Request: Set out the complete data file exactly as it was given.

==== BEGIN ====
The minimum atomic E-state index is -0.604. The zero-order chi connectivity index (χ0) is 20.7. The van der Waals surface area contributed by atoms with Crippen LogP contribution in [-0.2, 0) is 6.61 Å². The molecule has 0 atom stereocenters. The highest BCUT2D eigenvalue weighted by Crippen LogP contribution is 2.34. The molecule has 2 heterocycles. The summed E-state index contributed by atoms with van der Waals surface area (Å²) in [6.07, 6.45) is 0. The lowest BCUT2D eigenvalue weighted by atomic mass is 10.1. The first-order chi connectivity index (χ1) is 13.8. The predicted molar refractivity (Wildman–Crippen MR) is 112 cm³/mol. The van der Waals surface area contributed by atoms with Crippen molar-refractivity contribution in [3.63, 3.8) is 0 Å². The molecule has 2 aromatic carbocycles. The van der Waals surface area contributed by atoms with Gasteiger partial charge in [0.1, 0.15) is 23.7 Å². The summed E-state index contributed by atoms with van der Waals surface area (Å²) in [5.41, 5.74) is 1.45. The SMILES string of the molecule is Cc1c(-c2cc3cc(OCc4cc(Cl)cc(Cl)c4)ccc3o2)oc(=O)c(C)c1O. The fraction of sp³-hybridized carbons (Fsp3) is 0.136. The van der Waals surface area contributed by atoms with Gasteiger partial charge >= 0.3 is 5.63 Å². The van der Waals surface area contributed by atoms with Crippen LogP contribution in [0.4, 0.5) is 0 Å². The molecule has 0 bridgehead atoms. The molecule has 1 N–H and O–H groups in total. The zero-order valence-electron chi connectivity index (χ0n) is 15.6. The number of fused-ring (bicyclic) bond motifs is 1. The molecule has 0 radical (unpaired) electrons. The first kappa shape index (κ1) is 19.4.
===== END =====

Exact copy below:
The minimum atomic E-state index is -0.604. The zero-order chi connectivity index (χ0) is 20.7. The van der Waals surface area contributed by atoms with Crippen LogP contribution in [-0.2, 0) is 6.61 Å². The molecule has 0 atom stereocenters. The highest BCUT2D eigenvalue weighted by Crippen LogP contribution is 2.34. The molecule has 2 heterocycles. The summed E-state index contributed by atoms with van der Waals surface area (Å²) in [6.07, 6.45) is 0. The lowest BCUT2D eigenvalue weighted by atomic mass is 10.1. The first-order chi connectivity index (χ1) is 13.8. The predicted molar refractivity (Wildman–Crippen MR) is 112 cm³/mol. The van der Waals surface area contributed by atoms with Crippen molar-refractivity contribution in [3.63, 3.8) is 0 Å². The molecule has 2 aromatic carbocycles. The van der Waals surface area contributed by atoms with Gasteiger partial charge in [0.1, 0.15) is 23.7 Å². The summed E-state index contributed by atoms with van der Waals surface area (Å²) in [5.41, 5.74) is 1.45. The SMILES string of the molecule is Cc1c(-c2cc3cc(OCc4cc(Cl)cc(Cl)c4)ccc3o2)oc(=O)c(C)c1O. The fraction of sp³-hybridized carbons (Fsp3) is 0.136. The van der Waals surface area contributed by atoms with Gasteiger partial charge >= 0.3 is 5.63 Å². The van der Waals surface area contributed by atoms with Crippen LogP contribution in [0.4, 0.5) is 0 Å². The molecule has 0 bridgehead atoms. The molecule has 1 N–H and O–H groups in total. The zero-order valence-electron chi connectivity index (χ0n) is 15.6. The number of fused-ring (bicyclic) bond motifs is 1. The molecule has 0 radical (unpaired) electrons. The first kappa shape index (κ1) is 19.4.